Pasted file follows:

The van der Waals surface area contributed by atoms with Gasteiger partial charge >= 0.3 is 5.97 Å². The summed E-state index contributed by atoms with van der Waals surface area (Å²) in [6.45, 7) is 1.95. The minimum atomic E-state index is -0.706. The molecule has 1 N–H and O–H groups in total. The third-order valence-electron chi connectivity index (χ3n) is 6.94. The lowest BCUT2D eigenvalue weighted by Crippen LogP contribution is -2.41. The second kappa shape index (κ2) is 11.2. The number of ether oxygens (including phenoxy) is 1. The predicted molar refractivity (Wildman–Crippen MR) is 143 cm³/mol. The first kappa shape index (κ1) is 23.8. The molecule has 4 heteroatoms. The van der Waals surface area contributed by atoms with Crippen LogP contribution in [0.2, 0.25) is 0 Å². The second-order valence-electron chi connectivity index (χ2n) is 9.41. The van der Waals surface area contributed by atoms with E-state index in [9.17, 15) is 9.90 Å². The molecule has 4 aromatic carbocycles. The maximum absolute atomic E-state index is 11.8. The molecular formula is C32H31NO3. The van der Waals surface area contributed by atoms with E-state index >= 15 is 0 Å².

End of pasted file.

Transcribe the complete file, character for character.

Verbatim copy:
The van der Waals surface area contributed by atoms with Gasteiger partial charge >= 0.3 is 5.97 Å². The summed E-state index contributed by atoms with van der Waals surface area (Å²) in [6.45, 7) is 1.95. The minimum atomic E-state index is -0.706. The molecule has 1 N–H and O–H groups in total. The third-order valence-electron chi connectivity index (χ3n) is 6.94. The lowest BCUT2D eigenvalue weighted by Crippen LogP contribution is -2.41. The second kappa shape index (κ2) is 11.2. The number of ether oxygens (including phenoxy) is 1. The predicted molar refractivity (Wildman–Crippen MR) is 143 cm³/mol. The first kappa shape index (κ1) is 23.8. The molecule has 4 heteroatoms. The van der Waals surface area contributed by atoms with Crippen LogP contribution in [0.2, 0.25) is 0 Å². The second-order valence-electron chi connectivity index (χ2n) is 9.41. The van der Waals surface area contributed by atoms with E-state index in [9.17, 15) is 9.90 Å². The molecule has 4 aromatic carbocycles. The maximum absolute atomic E-state index is 11.8. The molecular formula is C32H31NO3. The van der Waals surface area contributed by atoms with E-state index >= 15 is 0 Å².